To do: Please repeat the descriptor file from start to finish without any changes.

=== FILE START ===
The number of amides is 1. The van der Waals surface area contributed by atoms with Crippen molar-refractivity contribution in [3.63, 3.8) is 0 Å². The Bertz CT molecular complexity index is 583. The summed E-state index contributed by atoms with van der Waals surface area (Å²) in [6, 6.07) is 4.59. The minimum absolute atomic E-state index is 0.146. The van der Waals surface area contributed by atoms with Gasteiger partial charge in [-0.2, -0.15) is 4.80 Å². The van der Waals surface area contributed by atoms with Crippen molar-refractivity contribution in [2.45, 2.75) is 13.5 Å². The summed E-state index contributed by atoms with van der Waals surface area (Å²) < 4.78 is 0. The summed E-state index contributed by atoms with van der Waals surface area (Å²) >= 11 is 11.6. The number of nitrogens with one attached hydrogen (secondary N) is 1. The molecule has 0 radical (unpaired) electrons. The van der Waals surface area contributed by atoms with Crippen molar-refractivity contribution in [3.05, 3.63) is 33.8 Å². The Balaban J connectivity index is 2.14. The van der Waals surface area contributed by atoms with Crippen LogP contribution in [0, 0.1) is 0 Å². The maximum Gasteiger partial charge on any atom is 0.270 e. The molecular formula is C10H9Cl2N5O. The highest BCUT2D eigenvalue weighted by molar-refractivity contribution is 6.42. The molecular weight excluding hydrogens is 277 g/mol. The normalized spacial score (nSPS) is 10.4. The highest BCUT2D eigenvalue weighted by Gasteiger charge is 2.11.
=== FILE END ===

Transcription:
The number of amides is 1. The van der Waals surface area contributed by atoms with Crippen molar-refractivity contribution in [3.63, 3.8) is 0 Å². The Bertz CT molecular complexity index is 583. The summed E-state index contributed by atoms with van der Waals surface area (Å²) in [6, 6.07) is 4.59. The minimum absolute atomic E-state index is 0.146. The van der Waals surface area contributed by atoms with Gasteiger partial charge in [-0.2, -0.15) is 4.80 Å². The van der Waals surface area contributed by atoms with Crippen molar-refractivity contribution in [2.45, 2.75) is 13.5 Å². The summed E-state index contributed by atoms with van der Waals surface area (Å²) < 4.78 is 0. The summed E-state index contributed by atoms with van der Waals surface area (Å²) >= 11 is 11.6. The number of nitrogens with one attached hydrogen (secondary N) is 1. The molecule has 0 radical (unpaired) electrons. The van der Waals surface area contributed by atoms with Crippen molar-refractivity contribution in [3.05, 3.63) is 33.8 Å². The Balaban J connectivity index is 2.14. The van der Waals surface area contributed by atoms with Crippen LogP contribution in [0, 0.1) is 0 Å². The maximum Gasteiger partial charge on any atom is 0.270 e. The molecular formula is C10H9Cl2N5O. The highest BCUT2D eigenvalue weighted by molar-refractivity contribution is 6.42. The molecular weight excluding hydrogens is 277 g/mol. The normalized spacial score (nSPS) is 10.4. The highest BCUT2D eigenvalue weighted by Gasteiger charge is 2.11.